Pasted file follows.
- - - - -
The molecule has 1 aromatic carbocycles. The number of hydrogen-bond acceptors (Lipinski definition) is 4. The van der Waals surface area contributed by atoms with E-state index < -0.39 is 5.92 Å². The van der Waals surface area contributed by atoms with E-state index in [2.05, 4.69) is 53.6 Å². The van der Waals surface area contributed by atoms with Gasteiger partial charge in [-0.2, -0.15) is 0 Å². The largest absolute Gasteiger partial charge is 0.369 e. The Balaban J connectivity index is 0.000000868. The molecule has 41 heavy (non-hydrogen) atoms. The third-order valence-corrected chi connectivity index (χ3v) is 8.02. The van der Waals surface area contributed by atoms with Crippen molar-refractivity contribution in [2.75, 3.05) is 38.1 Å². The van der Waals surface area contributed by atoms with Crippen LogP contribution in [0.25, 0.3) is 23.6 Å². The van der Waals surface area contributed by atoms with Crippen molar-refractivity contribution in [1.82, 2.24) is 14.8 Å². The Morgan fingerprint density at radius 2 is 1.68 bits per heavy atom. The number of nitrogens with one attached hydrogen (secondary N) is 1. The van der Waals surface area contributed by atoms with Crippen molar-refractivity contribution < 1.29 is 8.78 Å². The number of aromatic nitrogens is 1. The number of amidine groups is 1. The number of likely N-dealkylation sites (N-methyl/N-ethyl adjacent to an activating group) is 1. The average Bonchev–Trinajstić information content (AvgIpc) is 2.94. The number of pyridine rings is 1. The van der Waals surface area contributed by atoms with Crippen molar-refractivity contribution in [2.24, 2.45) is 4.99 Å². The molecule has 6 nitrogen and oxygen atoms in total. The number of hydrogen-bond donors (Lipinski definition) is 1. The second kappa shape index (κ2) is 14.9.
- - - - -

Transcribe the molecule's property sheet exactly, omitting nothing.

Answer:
The molecule has 1 aromatic carbocycles. The number of hydrogen-bond acceptors (Lipinski definition) is 4. The van der Waals surface area contributed by atoms with E-state index < -0.39 is 5.92 Å². The van der Waals surface area contributed by atoms with E-state index in [2.05, 4.69) is 53.6 Å². The van der Waals surface area contributed by atoms with Gasteiger partial charge in [-0.2, -0.15) is 0 Å². The largest absolute Gasteiger partial charge is 0.369 e. The Balaban J connectivity index is 0.000000868. The molecule has 41 heavy (non-hydrogen) atoms. The third-order valence-corrected chi connectivity index (χ3v) is 8.02. The van der Waals surface area contributed by atoms with Crippen molar-refractivity contribution in [2.75, 3.05) is 38.1 Å². The van der Waals surface area contributed by atoms with Crippen LogP contribution in [0.25, 0.3) is 23.6 Å². The van der Waals surface area contributed by atoms with Crippen molar-refractivity contribution in [1.82, 2.24) is 14.8 Å². The Morgan fingerprint density at radius 2 is 1.68 bits per heavy atom. The number of nitrogens with one attached hydrogen (secondary N) is 1. The van der Waals surface area contributed by atoms with Crippen molar-refractivity contribution < 1.29 is 8.78 Å². The number of aromatic nitrogens is 1. The number of amidine groups is 1. The number of likely N-dealkylation sites (N-methyl/N-ethyl adjacent to an activating group) is 1. The average Bonchev–Trinajstić information content (AvgIpc) is 2.94. The number of pyridine rings is 1. The van der Waals surface area contributed by atoms with Crippen molar-refractivity contribution in [2.24, 2.45) is 4.99 Å². The molecule has 6 nitrogen and oxygen atoms in total. The number of hydrogen-bond donors (Lipinski definition) is 1. The second kappa shape index (κ2) is 14.9.